Janet grinned at Michael with squinted eyes, past the make-up brush and its artist standing inches from her trying in vain to remove the shine from her face. The hot studio lights conspired with the live audience to heighten her bristling excitement. An amplified voice announced, “Five seconds, four, three…” The make-up woman dashed off the stage and Janet met Michael’s eyes.

“Good luck,” he mouthed at her.

“You, too!” she whispered back as the red light on the center camera glowed.

“Welcome back to Connect-The-Dots, where photo clues hide word associations. Can you spot them before our contestants?” The host turned their way. “We’ve made it to our final round, and the score is tight. In the lead we have Deb and Donald, with fifteen points. But look how far Janet and Michael have come! With three straight correct guesses, they have narrowed the margin to three. If they do not beat Deb and Donald to the buzzer, our reigning champions will be returning tomorrow night!” The studio audience applauded, cued by lit signs on either side of the stage. When the clapping subsided, the host went on.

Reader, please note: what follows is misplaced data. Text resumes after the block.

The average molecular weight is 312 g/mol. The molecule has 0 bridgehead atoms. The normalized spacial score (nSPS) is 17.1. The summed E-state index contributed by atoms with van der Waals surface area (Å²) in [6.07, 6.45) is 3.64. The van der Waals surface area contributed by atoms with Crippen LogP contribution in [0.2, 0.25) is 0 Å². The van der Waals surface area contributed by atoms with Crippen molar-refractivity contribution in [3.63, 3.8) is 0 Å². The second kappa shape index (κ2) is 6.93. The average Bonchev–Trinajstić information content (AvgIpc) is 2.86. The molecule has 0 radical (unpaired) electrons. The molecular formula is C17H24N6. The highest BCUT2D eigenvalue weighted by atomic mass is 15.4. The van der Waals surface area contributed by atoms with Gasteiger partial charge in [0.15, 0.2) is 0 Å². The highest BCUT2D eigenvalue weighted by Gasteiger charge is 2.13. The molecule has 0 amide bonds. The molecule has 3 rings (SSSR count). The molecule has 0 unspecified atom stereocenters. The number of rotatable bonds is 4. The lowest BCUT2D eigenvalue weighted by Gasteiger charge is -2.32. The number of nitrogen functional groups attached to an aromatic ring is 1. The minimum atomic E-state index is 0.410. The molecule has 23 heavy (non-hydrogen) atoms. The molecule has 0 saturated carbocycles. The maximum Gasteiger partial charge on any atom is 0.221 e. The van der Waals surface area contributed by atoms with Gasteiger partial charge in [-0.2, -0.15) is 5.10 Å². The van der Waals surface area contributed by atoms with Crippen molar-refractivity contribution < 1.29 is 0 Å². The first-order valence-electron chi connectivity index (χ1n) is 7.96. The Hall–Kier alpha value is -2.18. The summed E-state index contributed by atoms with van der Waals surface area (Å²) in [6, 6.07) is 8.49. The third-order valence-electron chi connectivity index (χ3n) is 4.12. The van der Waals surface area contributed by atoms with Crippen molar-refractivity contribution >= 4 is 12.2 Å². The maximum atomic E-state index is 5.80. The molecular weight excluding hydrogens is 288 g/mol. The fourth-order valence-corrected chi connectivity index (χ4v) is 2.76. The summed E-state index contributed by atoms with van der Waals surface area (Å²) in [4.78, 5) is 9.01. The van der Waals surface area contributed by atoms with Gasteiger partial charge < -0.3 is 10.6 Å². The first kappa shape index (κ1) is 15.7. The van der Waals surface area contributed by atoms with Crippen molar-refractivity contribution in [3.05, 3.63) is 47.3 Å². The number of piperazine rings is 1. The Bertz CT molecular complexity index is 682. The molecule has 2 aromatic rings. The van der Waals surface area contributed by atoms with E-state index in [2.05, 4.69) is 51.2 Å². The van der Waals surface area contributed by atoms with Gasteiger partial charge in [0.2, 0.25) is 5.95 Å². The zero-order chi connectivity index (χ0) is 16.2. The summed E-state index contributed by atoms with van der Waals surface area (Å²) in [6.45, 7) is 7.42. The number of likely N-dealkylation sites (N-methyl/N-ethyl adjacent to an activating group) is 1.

“However, if you beat them to it, Janet and Michael, you will earn five more points bringing your score to eighteen and you will be our new champs!” More applause broke out. Janet’s heart skipped to the beat of the fluttering in her stomach. She blew a steady stream of air slowly out pursed lips.

“Are you ready, teams? Here is the final photo.”

All eyes were on the cobalt screen, and the suspense built as everyone waited for the image. Suddenly it was there, a monk lying on the ground with a tiger; both seemed to be sleeping. Janet stared, concentrated all her energy on it. Her heart hammered. Come on, come on… Suddenly, her hand slammed down on the buzzer. The host asked for her answer. Time seemed suspended as she shouted one word.


The host stared stone-faced at the blue card in his hand. Then his cold look warmed into a brilliant smile. “Yes! Tiger Lily. Peace Lily. The correct answer is ‘Lily,’ and we have new champions!”


Jan 23 – Domes

Desperately, I dig deep and rack my muddled mind
Orphaned by my muse, I grope blindly for the storyteller virtuoso
My mind’s eye focuses instead on a muse atrophied and dim
Estranged from me she floats free
Silent and still as I stare at the domes.


Jan 24 – Fish